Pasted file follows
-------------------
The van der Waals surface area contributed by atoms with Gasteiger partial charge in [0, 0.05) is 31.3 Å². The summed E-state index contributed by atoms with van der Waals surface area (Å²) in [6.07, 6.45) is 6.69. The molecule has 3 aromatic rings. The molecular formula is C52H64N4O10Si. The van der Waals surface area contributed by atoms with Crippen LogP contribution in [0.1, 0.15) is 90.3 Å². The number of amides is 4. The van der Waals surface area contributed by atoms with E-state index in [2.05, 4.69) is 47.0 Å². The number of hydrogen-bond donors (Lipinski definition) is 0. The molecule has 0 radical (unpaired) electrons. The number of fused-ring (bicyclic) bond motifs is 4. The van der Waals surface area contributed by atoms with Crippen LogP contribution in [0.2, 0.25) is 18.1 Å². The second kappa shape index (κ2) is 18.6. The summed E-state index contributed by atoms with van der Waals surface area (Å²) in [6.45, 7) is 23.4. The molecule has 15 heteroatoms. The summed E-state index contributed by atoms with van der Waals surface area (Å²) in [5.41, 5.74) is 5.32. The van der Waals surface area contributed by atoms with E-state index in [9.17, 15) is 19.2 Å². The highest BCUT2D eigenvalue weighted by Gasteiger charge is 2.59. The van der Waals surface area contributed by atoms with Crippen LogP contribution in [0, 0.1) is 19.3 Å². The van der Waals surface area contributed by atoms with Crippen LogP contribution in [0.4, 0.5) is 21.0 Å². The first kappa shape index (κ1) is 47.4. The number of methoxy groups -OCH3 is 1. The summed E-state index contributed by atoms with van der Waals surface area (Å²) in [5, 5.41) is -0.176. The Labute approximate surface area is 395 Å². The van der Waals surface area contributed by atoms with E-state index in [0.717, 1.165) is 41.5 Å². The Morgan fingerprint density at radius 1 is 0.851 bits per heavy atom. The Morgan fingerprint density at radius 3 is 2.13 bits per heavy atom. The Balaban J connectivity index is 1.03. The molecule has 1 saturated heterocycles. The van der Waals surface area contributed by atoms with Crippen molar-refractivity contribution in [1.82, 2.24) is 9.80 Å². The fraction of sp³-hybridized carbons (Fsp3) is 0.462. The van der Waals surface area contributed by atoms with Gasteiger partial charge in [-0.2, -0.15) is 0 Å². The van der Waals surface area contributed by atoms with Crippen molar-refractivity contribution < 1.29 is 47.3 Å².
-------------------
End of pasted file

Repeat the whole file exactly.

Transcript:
The van der Waals surface area contributed by atoms with Gasteiger partial charge in [0, 0.05) is 31.3 Å². The summed E-state index contributed by atoms with van der Waals surface area (Å²) in [6.07, 6.45) is 6.69. The molecule has 3 aromatic rings. The molecular formula is C52H64N4O10Si. The van der Waals surface area contributed by atoms with Crippen LogP contribution in [0.1, 0.15) is 90.3 Å². The number of amides is 4. The van der Waals surface area contributed by atoms with E-state index in [2.05, 4.69) is 47.0 Å². The number of hydrogen-bond donors (Lipinski definition) is 0. The molecule has 0 radical (unpaired) electrons. The number of fused-ring (bicyclic) bond motifs is 4. The van der Waals surface area contributed by atoms with Crippen LogP contribution in [0.2, 0.25) is 18.1 Å². The second kappa shape index (κ2) is 18.6. The summed E-state index contributed by atoms with van der Waals surface area (Å²) in [6.45, 7) is 23.4. The molecule has 15 heteroatoms. The summed E-state index contributed by atoms with van der Waals surface area (Å²) in [5.41, 5.74) is 5.32. The van der Waals surface area contributed by atoms with E-state index in [9.17, 15) is 19.2 Å². The highest BCUT2D eigenvalue weighted by Gasteiger charge is 2.59. The van der Waals surface area contributed by atoms with Crippen LogP contribution in [0, 0.1) is 19.3 Å². The van der Waals surface area contributed by atoms with Crippen LogP contribution in [0.4, 0.5) is 21.0 Å². The first kappa shape index (κ1) is 47.4. The number of methoxy groups -OCH3 is 1. The summed E-state index contributed by atoms with van der Waals surface area (Å²) in [5, 5.41) is -0.176. The Labute approximate surface area is 395 Å². The van der Waals surface area contributed by atoms with E-state index in [0.717, 1.165) is 41.5 Å². The Morgan fingerprint density at radius 1 is 0.851 bits per heavy atom. The Morgan fingerprint density at radius 3 is 2.13 bits per heavy atom. The Balaban J connectivity index is 1.03. The molecule has 1 saturated heterocycles. The van der Waals surface area contributed by atoms with Crippen molar-refractivity contribution in [1.82, 2.24) is 9.80 Å². The fraction of sp³-hybridized carbons (Fsp3) is 0.462. The van der Waals surface area contributed by atoms with Gasteiger partial charge in [-0.2, -0.15) is 0 Å². The van der Waals surface area contributed by atoms with Crippen molar-refractivity contribution < 1.29 is 47.3 Å².